2) Skill play. As the game unfolds, use your steadily improving skills to navigate challenges to your plan. This might be better ship handling in Kerbal, or knowing how to identify potions in Rogue, etc.

3) World state recognition. As your vision expands, you learn to plan further ahead and understand the world state at greater ranges. For example, orbital exchange windows in Kerbal, or understanding how long you have until a boss fight in the Binding of Isaac.

4) Composite/recursive planning. Allow the player to challenge themselves by trying several missions at once, or help themselves by planning a support mission ahead of time. This allows a player to adjust their plans to serve their skills: if they feel like visiting every Juul moon in one go, they can do that. If they aren't that good at fuel planning, let them send a tanker to Juul first to make it easier. Their choice.

5) Exploits/cheats. In single-player games (or friendly multiplayer), exploits and cheats are a core part of the fun. Exploits and cheats frequently turn into fun high-level challenges and opportunities. For example, the understanding that a torch holds up sand in Minecraft: torches can be washed away by water. Water can be blocked with sand. This is a basic setup which allows people to build a switch! Before redstone, it was the only way to build mechanisms, and even now, it's still used.

6) Cool factor. Allow players to do things that are cool because they are cool. Not everything has to be driven by mechanics. To this end, make missions much more open-ended than you ever expected, especially the low-level missions. For example, in Kerbal the lowest-level mission is theoretically "reach space", but it's so unenforced that people happily build slingshots and see how far they can fling Kerbals. Having a soft, unenforced fail state is a powerful tool.

7) Share-ability. Make it easy for players to share with each other. This partly includes things like screenshots and video: make it easy for players to take good-looking footage. But it also includes things like resharing blueprints, packaging up mod lists so everyone can import things without struggle, and very easy imports of levels, challenges, etc. Perhaps even automatic content sharing within some parameters.

These seven things seem to be really good at giving the player something easy to nibble on at the beginning, when they barely understand anything... and then letting the player just stretch their legs forever as they get more and more skilled. 7) is questionable, I suppose, but I definitely argue that it's part of the same concern.

Now, this isn't just theory for theory's sake.

I'm making a game. How does The Galactic Line do these things?

1) Design refinement. This is probably the most challenging for any game, because you have to come up with gameplay that makes refining your designs deep enough to carry the whole game, but easy enough that a newbie can approach it.

For TGL, I plan to do this by focusing mostly on the crew. A newbie understands the idea of putting people on a ship, they can focus on who they want to put on. They'll just choose whichever stock ship they like best.

This will naturally lead to them understanding how the crews and ships work, as they watch their story unfold. Critically, complete failure is unlikely. While chunks of ship get shut down and people start tearing their hair out, the stock ships will be well-designed enough to limp home even after a disastrous starting mission.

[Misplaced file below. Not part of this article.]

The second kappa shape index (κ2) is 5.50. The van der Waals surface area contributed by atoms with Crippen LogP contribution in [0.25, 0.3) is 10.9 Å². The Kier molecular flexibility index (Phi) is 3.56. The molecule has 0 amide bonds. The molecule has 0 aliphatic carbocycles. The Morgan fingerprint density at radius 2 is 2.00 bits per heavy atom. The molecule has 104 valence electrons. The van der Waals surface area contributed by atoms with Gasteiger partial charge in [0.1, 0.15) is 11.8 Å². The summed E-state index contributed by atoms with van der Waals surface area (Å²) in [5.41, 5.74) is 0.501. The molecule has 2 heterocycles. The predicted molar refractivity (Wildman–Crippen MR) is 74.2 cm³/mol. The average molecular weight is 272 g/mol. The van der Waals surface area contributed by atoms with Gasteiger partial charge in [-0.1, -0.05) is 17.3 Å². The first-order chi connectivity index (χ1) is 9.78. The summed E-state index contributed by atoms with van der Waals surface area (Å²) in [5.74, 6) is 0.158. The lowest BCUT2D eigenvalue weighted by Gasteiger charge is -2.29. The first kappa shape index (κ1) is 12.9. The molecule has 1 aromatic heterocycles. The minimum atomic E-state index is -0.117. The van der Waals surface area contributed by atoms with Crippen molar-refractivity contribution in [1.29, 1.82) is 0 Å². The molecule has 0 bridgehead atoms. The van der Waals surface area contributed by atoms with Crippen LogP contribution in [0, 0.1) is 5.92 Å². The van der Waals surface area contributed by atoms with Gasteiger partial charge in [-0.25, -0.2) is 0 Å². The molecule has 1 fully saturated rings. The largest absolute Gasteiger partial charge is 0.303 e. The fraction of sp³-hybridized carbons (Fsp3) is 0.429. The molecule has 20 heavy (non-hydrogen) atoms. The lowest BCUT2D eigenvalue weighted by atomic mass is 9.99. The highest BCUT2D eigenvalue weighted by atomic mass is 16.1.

They'll hopefully feel the natural impulse to make their own ships, try longer missions, larger crews, etc.

2) Skill play. In TGL, the skill is mostly about optimizing for longevity by arranging the crew and ship modules. For example, when someone stresses out and something on the ship breaks, you have three options: leave it busted, repair it by salvaging another ship module, or dedicate crewmembers to massaging it into function 24/7. These options are about resource management and planning ahead.

If you do them well, you'll have "slack". You can use this to optimize hobby rooms and relationships, arrange for experience gains or career advancement, or optimizing ship modules for better performance in the next zone. This combined with the use of "redshirt" crew members gives players a lot of ways to manage things live in a skilled or unskilled way.

3&4) World state recognition/composite missions. The player will be faced with a lot of options as to what they want to do, but the most obvious pressure will be from "bounty" missions where people request specific resources from specific places. For example, "get me 30 points of astrophysics data from Beta Sirius". Those will be calibrated for the capabilities of the ship, but there's nothing stopping you from randomly gathering as much data as you want. It has some value.

Understanding how long those missions will take and what resources they'll require can allow you to do several missions at once, either in serial or parallel. If someone wants data from Beta Sirius and another person needs you to pick up five passengers from Gamma Draconis, maybe you can do them both in one run. If things go well.

4) Recursive missions. The game encourages the player to meddle with the affairs of non-space-ship folk using a simple colonization system. Hopefully this will not only allow the players to push through map choke points/extend missions, but also feel invested in the universe they're building.

5) Exploits and cheats. Not sure about this quite yet, but the plan is to make the game moddable and I'm not aiming to prevent them.

6) Cool factor. In addition to trying to let space ships look cool, a lot of the fun stuff is going to come from the way you can make custom crewmembers. As The Sims has shown, there is an impressive appetite for putting all sorts of random people in the stew-pot in different combinations. Want a ship crewed by your favorite band? Your friends? Vampires?